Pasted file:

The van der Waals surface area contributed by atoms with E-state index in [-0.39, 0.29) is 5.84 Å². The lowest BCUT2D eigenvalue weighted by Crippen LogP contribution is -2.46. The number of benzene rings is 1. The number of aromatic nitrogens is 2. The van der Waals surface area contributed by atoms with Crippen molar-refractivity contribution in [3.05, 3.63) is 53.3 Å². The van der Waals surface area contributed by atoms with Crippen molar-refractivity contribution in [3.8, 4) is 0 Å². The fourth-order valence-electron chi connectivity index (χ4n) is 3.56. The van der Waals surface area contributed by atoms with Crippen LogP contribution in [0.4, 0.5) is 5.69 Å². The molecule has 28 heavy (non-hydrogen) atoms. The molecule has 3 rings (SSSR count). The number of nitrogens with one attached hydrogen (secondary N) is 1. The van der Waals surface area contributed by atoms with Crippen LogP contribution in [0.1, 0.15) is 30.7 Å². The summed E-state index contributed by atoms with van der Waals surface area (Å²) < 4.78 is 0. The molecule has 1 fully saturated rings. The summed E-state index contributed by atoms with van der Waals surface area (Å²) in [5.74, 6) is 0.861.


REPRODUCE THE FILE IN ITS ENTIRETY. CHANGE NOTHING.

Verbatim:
The van der Waals surface area contributed by atoms with E-state index in [-0.39, 0.29) is 5.84 Å². The lowest BCUT2D eigenvalue weighted by Crippen LogP contribution is -2.46. The number of benzene rings is 1. The number of aromatic nitrogens is 2. The van der Waals surface area contributed by atoms with Crippen molar-refractivity contribution in [3.05, 3.63) is 53.3 Å². The van der Waals surface area contributed by atoms with Crippen molar-refractivity contribution in [3.8, 4) is 0 Å². The fourth-order valence-electron chi connectivity index (χ4n) is 3.56. The van der Waals surface area contributed by atoms with Crippen LogP contribution in [0.4, 0.5) is 5.69 Å². The molecule has 28 heavy (non-hydrogen) atoms. The molecule has 3 rings (SSSR count). The number of nitrogens with one attached hydrogen (secondary N) is 1. The van der Waals surface area contributed by atoms with Crippen LogP contribution in [0.1, 0.15) is 30.7 Å². The summed E-state index contributed by atoms with van der Waals surface area (Å²) < 4.78 is 0. The molecule has 1 fully saturated rings. The summed E-state index contributed by atoms with van der Waals surface area (Å²) in [5.74, 6) is 0.861.